Reflections on knowledge exchange and democratic under-labouring: Encounters, brokering, and the collective impact of engagement

Research output: Chapter in Book/Report/Conference proceedingChapter (peer-reviewed)peer-review

Abstract

This chapter elaborates a model of knowledge exchange as a collective, sustained process. Knowledge exchange is a shorthand term for the processes and practices through which academic research knowledge is designed to inform, shape, and change thinking, policy, and practice in the ‘real’ world. Communities of practice is a social theory of learning. It developed as a critique of static theories of learning, where instruction through pre-drafted curricula would take place in designated places: schools, colleges, universities, and workplaces. Brokering communities of practice, as a social theory of knowledge, interaction, and learning; and democratic under-labouring, as explication of the political role of the criminologist, are both exploring the relationship between knowledge and policy/practice, albeit from different vantage points and for different purposes. Loader and Sparks acknowledge and favour ‘vigorous pluralism’ of theory and method within criminology. Criminology is a diverse field comprising many types of specialist knowledge, which any single criminologist can only have mastered to varying degrees at best.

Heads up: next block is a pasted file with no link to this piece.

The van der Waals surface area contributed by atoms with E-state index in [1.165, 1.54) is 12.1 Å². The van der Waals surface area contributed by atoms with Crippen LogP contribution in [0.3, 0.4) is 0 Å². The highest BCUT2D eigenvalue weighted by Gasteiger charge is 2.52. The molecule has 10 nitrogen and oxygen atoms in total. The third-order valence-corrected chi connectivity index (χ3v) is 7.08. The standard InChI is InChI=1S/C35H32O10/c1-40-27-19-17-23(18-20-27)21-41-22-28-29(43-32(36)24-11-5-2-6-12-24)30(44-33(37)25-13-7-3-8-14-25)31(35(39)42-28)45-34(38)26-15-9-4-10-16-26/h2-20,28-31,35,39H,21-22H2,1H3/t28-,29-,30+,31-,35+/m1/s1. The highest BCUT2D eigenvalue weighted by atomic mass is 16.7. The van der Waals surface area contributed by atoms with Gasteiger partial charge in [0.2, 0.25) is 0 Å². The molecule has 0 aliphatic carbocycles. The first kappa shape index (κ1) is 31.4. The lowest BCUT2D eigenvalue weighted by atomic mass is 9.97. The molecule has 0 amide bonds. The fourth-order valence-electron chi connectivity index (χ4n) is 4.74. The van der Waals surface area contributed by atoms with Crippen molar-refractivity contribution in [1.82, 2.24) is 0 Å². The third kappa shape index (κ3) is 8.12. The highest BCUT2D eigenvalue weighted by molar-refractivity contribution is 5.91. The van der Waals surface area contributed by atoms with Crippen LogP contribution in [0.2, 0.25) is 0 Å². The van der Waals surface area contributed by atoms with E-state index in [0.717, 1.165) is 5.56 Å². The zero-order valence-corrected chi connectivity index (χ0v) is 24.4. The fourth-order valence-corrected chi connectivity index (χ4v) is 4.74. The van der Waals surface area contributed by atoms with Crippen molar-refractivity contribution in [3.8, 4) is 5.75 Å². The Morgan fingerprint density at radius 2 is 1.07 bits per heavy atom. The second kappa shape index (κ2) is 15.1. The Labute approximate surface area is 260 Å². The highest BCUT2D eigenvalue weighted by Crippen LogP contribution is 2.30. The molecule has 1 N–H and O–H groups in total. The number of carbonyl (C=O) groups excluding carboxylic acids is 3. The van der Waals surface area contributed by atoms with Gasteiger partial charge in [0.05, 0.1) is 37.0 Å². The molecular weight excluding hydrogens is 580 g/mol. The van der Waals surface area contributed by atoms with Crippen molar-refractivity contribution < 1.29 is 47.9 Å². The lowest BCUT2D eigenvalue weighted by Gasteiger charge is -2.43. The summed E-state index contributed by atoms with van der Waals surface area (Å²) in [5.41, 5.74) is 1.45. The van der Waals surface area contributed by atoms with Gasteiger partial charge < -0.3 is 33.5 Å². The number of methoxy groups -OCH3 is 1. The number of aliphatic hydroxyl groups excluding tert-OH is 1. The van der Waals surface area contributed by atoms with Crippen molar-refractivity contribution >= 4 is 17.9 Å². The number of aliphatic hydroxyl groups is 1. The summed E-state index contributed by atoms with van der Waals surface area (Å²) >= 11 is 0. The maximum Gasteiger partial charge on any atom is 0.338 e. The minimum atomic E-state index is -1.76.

Original languageEnglish
Title of host publicationCriminology and Democratic Politics
EditorsTom Daems, Stefaan Pleysier
Place of PublicationLondon
PublisherRoutledge
Chapter13
Pages223-240
Number of pages18
Edition1
ISBN (Electronic)9780367821906
ISBN (Print)9780367421175
DOIs
Publication statusPublished - 31 Dec 2020

Publication series

NameRoutledge Advances in Criminology

Keywords

  • knowledge exchange
  • policing
  • brokering
  • communities of practice

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